These incidents – and many others you are well aware of – should only strengthen our resolve to constantly improve our internal security machinery. We need better police forces – better in all senses – be it training, skills, equipment, resources, mobility or attitudes. We need superior intelligence capabilities which can alert us to impending threats. We need greater discipline, lesser politicization and zero corruption. We are committed to supporting your efforts in this direction. However, you need to provide the necessary leadership and direction to the forces under your command.

We need to work with greater commitment to eliminating the threat posed by naxalism. I have said in the past that there are many dimensions to the problems of naxalism. While concerted efforts are being on the development front to remove any feeling of alienation, the police forces need to redouble their efforts to control the spread of this phenomenon. Some states like Andhra Pradesh have demonstrated that where there is a will, there is a way forward. Other states need to work with determination and in tandem to eliminate this menace.

Terrorism has become a global phenomenon of our times. In terrorist organization, you face determined, committed and highly motivated adversaries working with evil intent. We need to go far beyond conventional responses in facing terrorist threats.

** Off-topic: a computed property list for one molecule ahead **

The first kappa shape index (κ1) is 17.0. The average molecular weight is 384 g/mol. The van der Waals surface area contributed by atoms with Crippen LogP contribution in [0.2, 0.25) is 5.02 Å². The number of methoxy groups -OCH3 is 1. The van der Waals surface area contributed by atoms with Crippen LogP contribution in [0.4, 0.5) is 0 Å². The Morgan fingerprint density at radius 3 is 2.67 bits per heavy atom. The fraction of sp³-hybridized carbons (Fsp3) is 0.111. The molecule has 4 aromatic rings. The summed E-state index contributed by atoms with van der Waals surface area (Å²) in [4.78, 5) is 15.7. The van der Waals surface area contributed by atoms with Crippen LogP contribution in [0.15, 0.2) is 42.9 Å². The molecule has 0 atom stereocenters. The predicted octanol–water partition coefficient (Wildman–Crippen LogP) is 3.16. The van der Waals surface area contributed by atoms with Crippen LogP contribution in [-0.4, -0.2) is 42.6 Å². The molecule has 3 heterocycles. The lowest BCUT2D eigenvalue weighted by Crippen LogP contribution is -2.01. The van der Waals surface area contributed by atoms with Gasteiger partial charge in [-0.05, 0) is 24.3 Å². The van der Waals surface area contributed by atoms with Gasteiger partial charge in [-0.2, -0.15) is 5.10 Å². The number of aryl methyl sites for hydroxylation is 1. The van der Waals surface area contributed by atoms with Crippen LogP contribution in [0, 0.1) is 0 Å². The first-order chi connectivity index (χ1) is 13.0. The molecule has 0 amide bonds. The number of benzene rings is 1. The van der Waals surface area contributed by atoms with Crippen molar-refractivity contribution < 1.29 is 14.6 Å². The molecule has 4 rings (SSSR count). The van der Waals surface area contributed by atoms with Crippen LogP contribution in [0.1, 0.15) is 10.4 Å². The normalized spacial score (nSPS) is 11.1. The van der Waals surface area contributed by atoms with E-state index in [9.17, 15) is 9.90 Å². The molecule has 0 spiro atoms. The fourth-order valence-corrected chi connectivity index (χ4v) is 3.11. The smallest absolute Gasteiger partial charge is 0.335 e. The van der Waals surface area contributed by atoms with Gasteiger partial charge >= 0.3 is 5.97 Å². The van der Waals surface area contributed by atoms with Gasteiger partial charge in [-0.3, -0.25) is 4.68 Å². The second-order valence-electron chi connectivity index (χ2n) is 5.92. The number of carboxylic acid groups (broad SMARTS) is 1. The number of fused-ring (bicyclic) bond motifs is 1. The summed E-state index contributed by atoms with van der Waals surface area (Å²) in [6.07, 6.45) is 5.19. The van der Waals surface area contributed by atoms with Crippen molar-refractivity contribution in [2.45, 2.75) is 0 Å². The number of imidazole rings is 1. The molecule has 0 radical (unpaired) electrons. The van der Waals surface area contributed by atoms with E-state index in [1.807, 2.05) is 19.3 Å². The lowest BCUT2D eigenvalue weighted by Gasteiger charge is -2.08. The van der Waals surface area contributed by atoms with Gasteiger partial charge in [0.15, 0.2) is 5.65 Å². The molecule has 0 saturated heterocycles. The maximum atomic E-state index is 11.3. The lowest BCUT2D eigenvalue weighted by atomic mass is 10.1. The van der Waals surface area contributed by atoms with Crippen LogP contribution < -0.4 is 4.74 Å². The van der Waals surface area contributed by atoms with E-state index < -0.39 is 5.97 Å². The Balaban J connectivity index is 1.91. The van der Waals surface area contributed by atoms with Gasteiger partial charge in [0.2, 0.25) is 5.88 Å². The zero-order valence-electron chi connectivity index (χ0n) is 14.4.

The security problems of the North East and Jammu & Kashmir have many dimensions unique to these regions. The government is working on many fronts – through dialogue processes, through development activities and through improved communication links – to tackle the problems here. All the same, the police forces have an obligation to continually work towards a safe and secure environment for the ordinary citizen.

That brings me to an important issue which often gets neglected, is certainly not a high profile issue, but is of great concern as far as ordinary citizens are concerned. This is the maintenance of law and order on matters which directly impinge citizenry. This is the bread and butter work of any police which can get neglected due to other pressures. Each one of you should ask yourself – what are people’s concerns as far as policing is concerned? What do people expect from the police. And are we effectively addressing their priorities?

It is my belief that citizens want a secure environment in which to live and carry out their activities. Safety of their bodies and their property is their priority. Their worries centre around petty nuisances, harassment by local criminals or gangs, goondaism, dadagiri, and in some areas, threats of violence and even kidnapping and extortion. Women and senior citizens are concerned about their safety. Girls worry about eve-teasing. Parents worry about child abuse. As we get more urbanized, these offences are increasing. White collar crime too is seeing a rise. Are we tackling these problems adequately? It is only by addressing these will police forces be able to reach out to citizens and win their confidence and affection. People should be willing to approach a policeman with the same assurance with which they visit a doctor. That should be your goal.